Epigenetic Regulation - CNRS FRE 2850– INSERM Avenir  

  HEADDr MUCHARDT Christian / muchardt@pasteur.fr
Dr RACHEZ Christophe / SAINT-ANDRE Violaine

  Annual Report

Over the recent years, several fascinating discoveries have revealed an implication of RNA molecules in the regulation of chromatin condensation and transcription. A connection between RNAs and factors regulating transcription is not surprising as RNA is by definition an integer component of the transcription machinery. However, our knowledge of this connection is still very restricted and there is a clear need of a more comprehensive characterization of the crosstalk between the transcription machinery and the RNAs that this machinery produces. The objective of our group is to investigate this crosstalk, defining the proteins, the RNAs and the mechanisms involved, in an attempt to achieve an overview on its impact on transcriptional regulation in a broad sense.

We focus on both short and long RNAs:

Short RNAs: An RNAi-dependent mechanism of transcriptional repression in mammals?

In S. pombe, siRNAs can target chromatin-modifying complexes to sites of transcription and induce repression. Using the HIV-1 LTR as a model promoter, we have investigated whether a similar mechanism may exist in mammalian cells. We find that the RNAi machinery is required for the recruitment of HP1 proteins that function as strong transcriptional repressors. The possible implication of the short stem-loop-structured TAR RNA produced by the non-induced HIV-1 promoter is currently under scrutiny. We expect our data to provide insight on retroviral latency. Besides, several cellular promoters are suspected to be regulated via similar mechanisms in particular genes involved in the innate immune response.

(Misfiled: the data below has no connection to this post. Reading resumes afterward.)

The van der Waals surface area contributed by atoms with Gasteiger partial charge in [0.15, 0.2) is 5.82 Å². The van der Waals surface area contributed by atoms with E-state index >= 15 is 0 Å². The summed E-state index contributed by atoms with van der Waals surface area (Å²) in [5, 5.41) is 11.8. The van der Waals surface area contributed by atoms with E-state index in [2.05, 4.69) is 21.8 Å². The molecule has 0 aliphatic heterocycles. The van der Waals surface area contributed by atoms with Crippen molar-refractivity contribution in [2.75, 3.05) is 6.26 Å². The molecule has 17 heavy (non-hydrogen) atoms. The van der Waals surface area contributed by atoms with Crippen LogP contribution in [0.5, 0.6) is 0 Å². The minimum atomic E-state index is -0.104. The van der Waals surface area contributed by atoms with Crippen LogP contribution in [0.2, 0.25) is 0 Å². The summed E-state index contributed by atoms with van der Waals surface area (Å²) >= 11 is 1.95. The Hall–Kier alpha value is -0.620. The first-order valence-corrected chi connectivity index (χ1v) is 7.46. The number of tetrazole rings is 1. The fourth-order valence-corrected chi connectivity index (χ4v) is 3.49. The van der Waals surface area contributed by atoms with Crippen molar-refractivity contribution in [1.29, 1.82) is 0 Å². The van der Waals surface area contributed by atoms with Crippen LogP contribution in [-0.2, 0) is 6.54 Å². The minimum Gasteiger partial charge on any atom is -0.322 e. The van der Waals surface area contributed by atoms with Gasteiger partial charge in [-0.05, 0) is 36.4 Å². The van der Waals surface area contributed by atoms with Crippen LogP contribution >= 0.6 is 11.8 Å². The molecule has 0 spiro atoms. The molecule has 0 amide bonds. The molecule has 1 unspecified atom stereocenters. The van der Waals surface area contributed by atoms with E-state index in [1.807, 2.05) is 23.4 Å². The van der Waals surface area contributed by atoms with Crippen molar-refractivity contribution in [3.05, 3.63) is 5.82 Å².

Long RNAs: Control of alternative splicing by chromatin regulating factors?

Alternative splicing is a major source of diversity for the proteome. It is regulated by the very complex spliceosomes but also by several factors involved in transcription. These factors can affect maturation of the transcripts because splicing is initiated while transcription is still on going. Recently, we have shown that the human chromatin remodeling complex SWI/SNF can favor inclusion of alternative exons by affecting the elongation rate of the RNA polymerase II (Fig. 1). As recruitment of SWI/SNF complexes to genes is dependent on histone modifications, we are currently investigating a possible epigenetic regulation of alternative splicing.


Figure: Le complexe SWI/SNF humain participe à la régulation de l’inclusion d’exons variants en réduisant la vitesse d’élongation de l’ARN polymérase II. Cette réduction de la vitesse favorise cinétiquement les donneurs d’épissage faibles dont la séquence diverge du consensus.

Figure : The human SWI/SNF complex regulates exon inclusion on the CD44 gene by reducing the elongation rate of the RNA polymerase II and thereby kinetically favoring the use of suboptimal splice donors (Batsché et al., Nat. Struc. Mol. Biol, 2006).


Publications 2006 of the unit on Pasteur's references database

Activity Reports 2006 - Institut Pasteur
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